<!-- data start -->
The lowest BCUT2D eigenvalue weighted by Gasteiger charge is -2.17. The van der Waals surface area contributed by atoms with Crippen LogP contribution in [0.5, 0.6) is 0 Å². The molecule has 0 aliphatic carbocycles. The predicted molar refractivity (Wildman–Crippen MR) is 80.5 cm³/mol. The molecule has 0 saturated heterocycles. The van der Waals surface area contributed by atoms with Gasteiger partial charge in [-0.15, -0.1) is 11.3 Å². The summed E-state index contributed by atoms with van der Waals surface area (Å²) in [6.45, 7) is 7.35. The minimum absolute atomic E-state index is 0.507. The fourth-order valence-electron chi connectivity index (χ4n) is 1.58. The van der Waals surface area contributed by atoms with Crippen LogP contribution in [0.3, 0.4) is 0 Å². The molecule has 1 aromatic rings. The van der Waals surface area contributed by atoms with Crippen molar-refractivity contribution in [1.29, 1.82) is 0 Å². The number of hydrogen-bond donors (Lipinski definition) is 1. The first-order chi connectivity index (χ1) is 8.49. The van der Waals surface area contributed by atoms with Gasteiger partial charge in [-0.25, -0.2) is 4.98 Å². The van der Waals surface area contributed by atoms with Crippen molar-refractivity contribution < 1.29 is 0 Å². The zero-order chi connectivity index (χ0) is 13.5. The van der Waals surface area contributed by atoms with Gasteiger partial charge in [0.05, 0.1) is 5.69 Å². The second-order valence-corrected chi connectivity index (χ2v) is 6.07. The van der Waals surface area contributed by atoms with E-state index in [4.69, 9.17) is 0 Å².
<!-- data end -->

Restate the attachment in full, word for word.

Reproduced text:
The lowest BCUT2D eigenvalue weighted by Gasteiger charge is -2.17. The van der Waals surface area contributed by atoms with Crippen LogP contribution in [0.5, 0.6) is 0 Å². The molecule has 0 aliphatic carbocycles. The predicted molar refractivity (Wildman–Crippen MR) is 80.5 cm³/mol. The molecule has 0 saturated heterocycles. The van der Waals surface area contributed by atoms with Gasteiger partial charge in [-0.15, -0.1) is 11.3 Å². The summed E-state index contributed by atoms with van der Waals surface area (Å²) in [6.45, 7) is 7.35. The minimum absolute atomic E-state index is 0.507. The fourth-order valence-electron chi connectivity index (χ4n) is 1.58. The van der Waals surface area contributed by atoms with Crippen LogP contribution in [0.3, 0.4) is 0 Å². The molecule has 1 aromatic rings. The van der Waals surface area contributed by atoms with Crippen molar-refractivity contribution in [1.29, 1.82) is 0 Å². The number of hydrogen-bond donors (Lipinski definition) is 1. The first-order chi connectivity index (χ1) is 8.49. The van der Waals surface area contributed by atoms with Gasteiger partial charge in [-0.25, -0.2) is 4.98 Å². The van der Waals surface area contributed by atoms with Crippen molar-refractivity contribution < 1.29 is 0 Å². The zero-order chi connectivity index (χ0) is 13.5. The van der Waals surface area contributed by atoms with Gasteiger partial charge in [0.05, 0.1) is 5.69 Å². The second-order valence-corrected chi connectivity index (χ2v) is 6.07. The van der Waals surface area contributed by atoms with E-state index in [4.69, 9.17) is 0 Å².